Mongolian National Costume
The traditional Mongolian national costume worn by the people of this country today has a very rich history that spans many centuries. Unlike some other national costumes worn today this one has very close connections with the Mongolian people’s way of live and their country.
There are several different types of national costume worn by the Mongolian people and will relate to different situations. Furthermore the climate also plays a big role in which costume happens to be worn so as a result of this there is a different Mongolian national costume relating to different seasons.
During the summer months then the “Terleg Deel” a light coat or frock is worn. Whereas during the Spring, Autumn and Winter months then the wearing of the “Khovontei Deel” is appropriate. Also during the winter time the Mongolian people may wear either a “Khurgan Dotortoi Deel” or a “Tsagaan Nekhii Deel”.
All of these costumes are robe like garments and just as with the robe worn by the Tibetan people it has no pockets. Around the waist of the wearer will be wound very tightly a thin silk sash that measures several yards long and attached to this will be objects that are essential to their nomadic lifestyle.
It is important to also note that the Mongolian national costume actually reflects the age of the person wearing it. Generally the costumes worn by the older people tend to be quite modest and plain. However when it comes to the women’s version of this costume you will find that they tend to be much more ornate and will be decorated with different ornaments and jewellery. But again you often find that the Mongolian national costume worn by women who are married is a little less ornate than those worn by girls.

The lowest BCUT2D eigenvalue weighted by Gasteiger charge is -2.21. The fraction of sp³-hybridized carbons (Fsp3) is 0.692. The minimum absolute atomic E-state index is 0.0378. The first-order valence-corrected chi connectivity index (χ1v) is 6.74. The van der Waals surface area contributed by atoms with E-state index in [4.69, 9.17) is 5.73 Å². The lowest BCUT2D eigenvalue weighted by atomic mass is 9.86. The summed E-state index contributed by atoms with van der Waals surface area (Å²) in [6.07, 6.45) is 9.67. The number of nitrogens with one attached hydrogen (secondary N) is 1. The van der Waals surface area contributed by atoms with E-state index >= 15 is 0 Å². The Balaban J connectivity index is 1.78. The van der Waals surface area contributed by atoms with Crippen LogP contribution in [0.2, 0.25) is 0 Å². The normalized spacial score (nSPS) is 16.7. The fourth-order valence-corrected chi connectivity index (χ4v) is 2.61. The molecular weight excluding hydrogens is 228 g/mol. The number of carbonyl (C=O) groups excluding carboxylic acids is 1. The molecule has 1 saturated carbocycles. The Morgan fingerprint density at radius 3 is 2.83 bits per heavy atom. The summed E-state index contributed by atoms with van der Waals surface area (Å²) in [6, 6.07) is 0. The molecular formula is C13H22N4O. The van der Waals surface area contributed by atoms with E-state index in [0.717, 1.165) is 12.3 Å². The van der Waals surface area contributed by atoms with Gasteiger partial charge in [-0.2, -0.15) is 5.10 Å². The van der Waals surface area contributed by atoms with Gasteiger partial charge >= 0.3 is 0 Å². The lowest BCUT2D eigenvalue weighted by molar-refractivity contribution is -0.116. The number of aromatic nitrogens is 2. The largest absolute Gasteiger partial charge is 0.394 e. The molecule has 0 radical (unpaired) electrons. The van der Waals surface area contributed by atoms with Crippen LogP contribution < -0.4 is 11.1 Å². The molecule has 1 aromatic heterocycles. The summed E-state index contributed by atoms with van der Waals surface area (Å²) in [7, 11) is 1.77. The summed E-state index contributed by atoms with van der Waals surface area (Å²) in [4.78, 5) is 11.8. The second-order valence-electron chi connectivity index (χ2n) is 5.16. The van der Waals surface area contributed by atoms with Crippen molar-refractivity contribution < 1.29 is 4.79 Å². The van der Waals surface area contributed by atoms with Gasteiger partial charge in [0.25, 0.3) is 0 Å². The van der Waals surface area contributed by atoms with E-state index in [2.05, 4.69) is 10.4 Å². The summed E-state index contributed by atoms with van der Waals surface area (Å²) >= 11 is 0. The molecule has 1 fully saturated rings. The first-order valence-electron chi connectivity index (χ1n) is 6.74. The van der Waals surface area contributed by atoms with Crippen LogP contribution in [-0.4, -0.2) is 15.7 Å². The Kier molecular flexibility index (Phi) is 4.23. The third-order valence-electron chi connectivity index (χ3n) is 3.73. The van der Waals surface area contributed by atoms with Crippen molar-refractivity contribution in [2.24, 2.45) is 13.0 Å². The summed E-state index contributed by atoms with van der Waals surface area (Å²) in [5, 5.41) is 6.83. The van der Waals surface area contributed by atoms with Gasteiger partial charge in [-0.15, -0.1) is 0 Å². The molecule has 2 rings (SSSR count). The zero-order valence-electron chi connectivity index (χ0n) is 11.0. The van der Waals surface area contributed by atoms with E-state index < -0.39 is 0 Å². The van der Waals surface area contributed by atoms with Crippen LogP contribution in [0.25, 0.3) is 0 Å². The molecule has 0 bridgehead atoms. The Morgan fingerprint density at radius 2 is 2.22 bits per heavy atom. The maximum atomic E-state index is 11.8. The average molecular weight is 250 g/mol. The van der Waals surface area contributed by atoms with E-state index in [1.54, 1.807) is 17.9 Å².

Generally the main color of this particular costume is brown or dark blue and the borders on the deel will differ somewhat. Some will have an oblique border whilst others have a rectangular one. Furthermore these costumes all are made using different materials. Originally the costumes would have been made from leather, wool and fur, as these were materials that they had produced themselves. However as they come into contact with other people and they begun to trade with them so the incorporation of silk and brocades into these costumes began. Also because they were now in possession of items such as coral, pearl, precious stones, gold and silver these were then included within the designs.
Although the main part of the Mongolian national costume is the same the headgear and boots worn by the various different groups do differ dependent on the time of year. For example one style of hat that is often worn is that known as a “Toorstog”. It is made up of an upper and lower part and the upper part is comprised of six pieces of material that have been sewn together and is the one that we most often seen being. However according to tradition the only people allowed this particular part of the costume are unmarried women and men.